The tour will cover all the most important historical areas of Toledo and you pay only what you think the tour was worth at the end. Our guide was genuinely interested in Toledo and its history and her passion led to our gain in knowledge!
You will walk past places you visited on day 1 but this time you learn all the facts from a local about the history. And you’ll definitely see things you missed on your first day, just as we missed the Peurta del Sol pictured above. Toledo’s small size means that the tour covers the whole area of the old town and ends at the cathedral.
You could of course do the free walking tour on just a day trip to Toledo, but it will eat up a good chunk of your day.
Where To Stay In Toledo
Toledo is actually split into the old city and the new city. Truth be told, we didn’t venture over to the new city because it was just too cozy and attractive in the old city! Almost all tourists will stay in the old city.
B&B’s and pensions (similar to hostels) can be found in tall and narrow buildings throughout Toledo. They are very affordable in the old city. It doesn’t matter where you base yourself in the old city as it’s so small, it only depends on your budget.
Our budget was low to mid-level and we try to book private double rooms when possible. We stayed in Pension Reina Isabel, it was small and had squeaky beds but it was cheap and only 3 minutes walk from the cathedral.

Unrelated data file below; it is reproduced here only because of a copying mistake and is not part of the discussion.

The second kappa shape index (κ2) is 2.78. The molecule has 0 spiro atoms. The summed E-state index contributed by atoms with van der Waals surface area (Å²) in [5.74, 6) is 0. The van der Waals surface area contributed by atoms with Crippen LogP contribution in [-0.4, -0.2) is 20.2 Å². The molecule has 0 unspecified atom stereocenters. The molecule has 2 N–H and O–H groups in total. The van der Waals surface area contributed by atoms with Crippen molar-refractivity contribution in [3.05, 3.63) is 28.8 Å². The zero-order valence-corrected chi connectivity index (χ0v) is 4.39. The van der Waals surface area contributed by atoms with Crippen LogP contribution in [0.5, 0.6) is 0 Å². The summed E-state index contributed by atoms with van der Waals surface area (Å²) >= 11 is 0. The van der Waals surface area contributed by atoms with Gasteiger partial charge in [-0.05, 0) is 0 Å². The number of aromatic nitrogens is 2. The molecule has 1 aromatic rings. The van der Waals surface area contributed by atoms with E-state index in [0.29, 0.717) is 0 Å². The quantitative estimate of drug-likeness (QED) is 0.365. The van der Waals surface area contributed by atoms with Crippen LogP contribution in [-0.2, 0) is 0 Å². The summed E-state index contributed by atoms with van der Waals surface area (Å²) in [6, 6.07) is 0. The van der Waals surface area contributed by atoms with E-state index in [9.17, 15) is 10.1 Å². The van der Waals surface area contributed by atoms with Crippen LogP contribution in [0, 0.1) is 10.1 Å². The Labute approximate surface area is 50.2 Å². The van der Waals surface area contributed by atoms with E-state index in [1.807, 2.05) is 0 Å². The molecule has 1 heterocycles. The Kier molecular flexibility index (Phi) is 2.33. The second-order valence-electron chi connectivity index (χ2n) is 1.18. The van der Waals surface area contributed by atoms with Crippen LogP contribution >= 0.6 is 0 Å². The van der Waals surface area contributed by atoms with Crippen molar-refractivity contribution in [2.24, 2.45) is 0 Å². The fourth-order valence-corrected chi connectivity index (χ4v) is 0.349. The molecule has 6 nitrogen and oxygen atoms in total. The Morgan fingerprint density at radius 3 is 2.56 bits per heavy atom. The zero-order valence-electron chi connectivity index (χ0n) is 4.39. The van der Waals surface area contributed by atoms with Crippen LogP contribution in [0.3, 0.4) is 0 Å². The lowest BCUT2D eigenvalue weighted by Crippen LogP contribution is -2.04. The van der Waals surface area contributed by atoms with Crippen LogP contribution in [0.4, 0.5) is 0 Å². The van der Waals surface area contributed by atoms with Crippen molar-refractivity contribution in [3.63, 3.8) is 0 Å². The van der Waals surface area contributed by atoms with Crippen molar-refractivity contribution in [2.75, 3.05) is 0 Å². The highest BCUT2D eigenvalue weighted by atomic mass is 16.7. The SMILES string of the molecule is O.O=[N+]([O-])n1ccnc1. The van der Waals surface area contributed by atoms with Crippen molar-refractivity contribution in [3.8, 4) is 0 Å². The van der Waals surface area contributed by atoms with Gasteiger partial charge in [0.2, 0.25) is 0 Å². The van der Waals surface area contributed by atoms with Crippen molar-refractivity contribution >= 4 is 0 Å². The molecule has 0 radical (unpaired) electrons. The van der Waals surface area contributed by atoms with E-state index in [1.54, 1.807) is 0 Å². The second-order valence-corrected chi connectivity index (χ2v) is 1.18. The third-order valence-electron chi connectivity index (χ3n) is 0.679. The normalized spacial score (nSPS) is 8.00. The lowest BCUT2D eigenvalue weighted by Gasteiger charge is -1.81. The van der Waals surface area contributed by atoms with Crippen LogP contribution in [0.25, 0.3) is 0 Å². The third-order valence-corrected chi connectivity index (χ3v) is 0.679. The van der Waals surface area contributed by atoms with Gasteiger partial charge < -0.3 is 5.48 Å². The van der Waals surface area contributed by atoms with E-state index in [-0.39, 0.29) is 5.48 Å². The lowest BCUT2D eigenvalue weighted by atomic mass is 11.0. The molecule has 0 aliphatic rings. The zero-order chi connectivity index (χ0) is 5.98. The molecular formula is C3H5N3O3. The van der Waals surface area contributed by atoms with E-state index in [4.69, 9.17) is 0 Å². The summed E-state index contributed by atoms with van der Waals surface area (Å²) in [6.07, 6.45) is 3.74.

We use Booking for most hotels when traveling. It has the easiest hotel booking engine to use and almost always has the cheapest rates.
What To Eat On Your Toledo Day Trip
During the day when walking the streets, stop off at cafes, drink plenty of great coffee and eat some of Spain’s famous churros!
Try to stay away from the tourist hot spots for a more authentic experience. It does get busy in Toledo so it can be hard to escape the crowds. Head towards the Jewish quarter for quieter restaurants.
In the evening, try some local food. Toledo was Spain’s capital of gastronomy in 2016 after all!
Their most famous dishes are hearty meat stews and marzipan. If you love cheese (like we do) you have to try locally produced manchego cheese. But if you want something more substantial, try the manchego lamb or partridge casserole.
Confession: We were deep into a paella phase and couldn’t pass up the opportunity for more. In hindsight we should have had manchego lamb but it’s easy to look back and regret a craving!
Interactive Map Toledo Day Trip Itinerary
Read More About Spain …
If you’re planning a Spain itinerary, be sure to check out some of our other posts:
- Barcelona: How To Spend The Perfect Weekend in Barcelona
- Cordoba: One Day Cordoba, Spain Itinerary: An Action Packed Day Trip
- Granada: 7 Unmissable Things To Do In Stunning Granada Spain On A First Visit
- Ronda: 6 Best Things To Do On A Day Trip To Stunning Ronda In Spain
- Segovia: Segovia Day Trip, Spain: Ultimate One Day First Time Visitor Itinerary
- Hiking: Los Cahorros, Monachil: Awesome Hiking Trail In Sierra Nevada, Spain
We hope our day trip to Toledo guide helps you plan for your visit!
Please let us know if you have any questions about Toledo or Spain in the comments below.
Mark and Kristen